Inderscience Publishers

Distribution of atmospheric trace elements and assesment of air quality in Argentina employing the lichen, Ramalina celastri, as a passive biomonitor: detection of air pollution emission sources

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Ramalina celastri was used as a passive biomonitor to study the relationship between elemental accumulation, emission sources and physiochemical parameters used as air pollution biomarkers in Argentina. The concentration of 27 elements was determined in the thalli by Neutron Activation Analysis (NAA). The content of photosynthetic pigments, peroxidation products, water and sulphur was determined and a Pollution Index (PI) was calculated. Factor analysis was used to locate the possible emission sources of elements. Overall, the elemental concentrations were similar to other biomonitoring studies. The higher levels of arsenic were related to the soil particulate matter, which is characteristically rich in this element. High uranium concentrations were found near a uranium mine and levated levels of zinc were found in areas congested with heavy traffic. Although there is no direct relationship found between the physiological parameters and the elemental concentrations, the geographical distribution of the PI allowed to detect areas with increased lichen damage.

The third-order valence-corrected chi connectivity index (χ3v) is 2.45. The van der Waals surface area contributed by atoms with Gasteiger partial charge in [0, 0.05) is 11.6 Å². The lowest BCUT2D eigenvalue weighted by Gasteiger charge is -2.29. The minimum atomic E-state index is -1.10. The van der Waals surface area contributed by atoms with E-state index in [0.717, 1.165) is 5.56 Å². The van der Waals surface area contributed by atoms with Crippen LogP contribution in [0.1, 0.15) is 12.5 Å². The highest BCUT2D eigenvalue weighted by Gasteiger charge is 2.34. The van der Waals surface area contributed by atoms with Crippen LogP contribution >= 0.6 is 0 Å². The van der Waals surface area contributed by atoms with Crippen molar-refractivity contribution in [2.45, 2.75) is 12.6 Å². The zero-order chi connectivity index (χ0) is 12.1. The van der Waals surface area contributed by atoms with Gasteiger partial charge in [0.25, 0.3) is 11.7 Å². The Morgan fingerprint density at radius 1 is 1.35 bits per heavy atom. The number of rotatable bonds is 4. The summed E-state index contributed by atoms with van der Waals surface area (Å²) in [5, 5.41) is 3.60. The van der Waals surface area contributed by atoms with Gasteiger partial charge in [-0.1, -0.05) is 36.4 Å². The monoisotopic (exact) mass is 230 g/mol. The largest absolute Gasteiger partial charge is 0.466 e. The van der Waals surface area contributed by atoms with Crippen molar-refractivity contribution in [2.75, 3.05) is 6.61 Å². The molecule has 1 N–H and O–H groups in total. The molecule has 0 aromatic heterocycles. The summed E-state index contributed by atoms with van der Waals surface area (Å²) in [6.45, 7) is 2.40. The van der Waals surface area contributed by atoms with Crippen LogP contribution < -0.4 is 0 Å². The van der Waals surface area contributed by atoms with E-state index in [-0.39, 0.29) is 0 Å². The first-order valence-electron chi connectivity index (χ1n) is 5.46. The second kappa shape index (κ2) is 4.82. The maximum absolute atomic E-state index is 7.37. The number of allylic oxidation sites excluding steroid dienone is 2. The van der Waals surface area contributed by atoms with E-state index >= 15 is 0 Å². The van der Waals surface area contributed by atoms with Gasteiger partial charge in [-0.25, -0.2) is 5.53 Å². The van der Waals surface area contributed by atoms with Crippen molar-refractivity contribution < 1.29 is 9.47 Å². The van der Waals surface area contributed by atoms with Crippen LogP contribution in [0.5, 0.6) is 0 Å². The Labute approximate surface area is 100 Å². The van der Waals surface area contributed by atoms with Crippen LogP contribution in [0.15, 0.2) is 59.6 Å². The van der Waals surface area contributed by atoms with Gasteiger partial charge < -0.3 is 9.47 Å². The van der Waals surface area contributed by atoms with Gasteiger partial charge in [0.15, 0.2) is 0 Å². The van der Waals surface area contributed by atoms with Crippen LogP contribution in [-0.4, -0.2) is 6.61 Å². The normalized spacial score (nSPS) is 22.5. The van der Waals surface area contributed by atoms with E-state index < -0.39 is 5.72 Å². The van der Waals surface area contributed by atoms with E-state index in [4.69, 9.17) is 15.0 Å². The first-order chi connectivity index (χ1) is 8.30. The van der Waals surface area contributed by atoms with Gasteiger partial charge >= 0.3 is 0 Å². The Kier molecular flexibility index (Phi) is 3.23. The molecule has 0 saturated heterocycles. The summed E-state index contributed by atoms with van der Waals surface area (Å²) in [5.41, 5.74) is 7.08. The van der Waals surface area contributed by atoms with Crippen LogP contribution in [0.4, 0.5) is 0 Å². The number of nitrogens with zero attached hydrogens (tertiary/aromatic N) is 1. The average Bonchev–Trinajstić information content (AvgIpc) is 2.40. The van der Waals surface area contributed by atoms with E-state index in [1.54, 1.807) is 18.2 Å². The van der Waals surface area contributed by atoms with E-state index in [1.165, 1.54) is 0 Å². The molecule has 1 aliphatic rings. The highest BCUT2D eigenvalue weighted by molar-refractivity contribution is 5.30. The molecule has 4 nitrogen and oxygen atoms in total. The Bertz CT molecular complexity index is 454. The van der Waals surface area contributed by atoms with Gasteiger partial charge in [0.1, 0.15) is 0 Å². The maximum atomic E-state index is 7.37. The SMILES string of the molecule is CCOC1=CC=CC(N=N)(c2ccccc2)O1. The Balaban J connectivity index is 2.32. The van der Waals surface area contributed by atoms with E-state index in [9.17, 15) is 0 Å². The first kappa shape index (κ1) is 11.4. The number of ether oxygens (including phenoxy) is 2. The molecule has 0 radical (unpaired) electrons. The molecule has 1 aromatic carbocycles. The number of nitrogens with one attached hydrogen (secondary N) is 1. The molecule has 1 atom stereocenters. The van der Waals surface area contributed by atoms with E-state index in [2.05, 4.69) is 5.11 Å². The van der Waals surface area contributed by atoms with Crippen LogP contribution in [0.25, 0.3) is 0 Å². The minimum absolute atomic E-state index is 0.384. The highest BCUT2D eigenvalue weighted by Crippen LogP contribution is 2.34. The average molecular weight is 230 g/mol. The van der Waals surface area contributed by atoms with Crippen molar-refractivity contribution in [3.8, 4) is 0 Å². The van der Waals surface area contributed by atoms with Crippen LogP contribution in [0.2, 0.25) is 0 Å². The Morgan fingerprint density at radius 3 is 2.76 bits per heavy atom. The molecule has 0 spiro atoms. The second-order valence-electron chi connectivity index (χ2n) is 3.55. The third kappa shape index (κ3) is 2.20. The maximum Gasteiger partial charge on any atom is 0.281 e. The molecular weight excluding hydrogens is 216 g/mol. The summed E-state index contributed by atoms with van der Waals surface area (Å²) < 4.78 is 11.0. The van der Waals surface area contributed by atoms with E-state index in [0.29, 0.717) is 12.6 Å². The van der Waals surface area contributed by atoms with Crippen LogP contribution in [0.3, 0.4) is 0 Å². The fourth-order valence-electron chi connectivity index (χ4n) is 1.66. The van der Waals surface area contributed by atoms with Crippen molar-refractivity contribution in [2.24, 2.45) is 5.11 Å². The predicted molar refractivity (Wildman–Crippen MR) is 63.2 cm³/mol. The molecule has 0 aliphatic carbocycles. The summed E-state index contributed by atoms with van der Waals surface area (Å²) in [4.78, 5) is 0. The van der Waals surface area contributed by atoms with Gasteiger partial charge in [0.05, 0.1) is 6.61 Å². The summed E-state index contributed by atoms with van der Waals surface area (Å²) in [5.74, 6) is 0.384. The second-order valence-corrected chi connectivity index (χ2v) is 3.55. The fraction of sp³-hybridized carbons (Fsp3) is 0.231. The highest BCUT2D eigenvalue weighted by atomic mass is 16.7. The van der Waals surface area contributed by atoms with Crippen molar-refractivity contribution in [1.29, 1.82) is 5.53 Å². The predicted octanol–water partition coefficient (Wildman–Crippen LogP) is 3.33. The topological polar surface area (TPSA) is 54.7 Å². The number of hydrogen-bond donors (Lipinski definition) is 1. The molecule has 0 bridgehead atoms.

Keywords: arsenic, biomonitoring, lichen, neutron activation analysis, pollution index, uranium, zinc, environment, health, air pollution, air quality, Argentina

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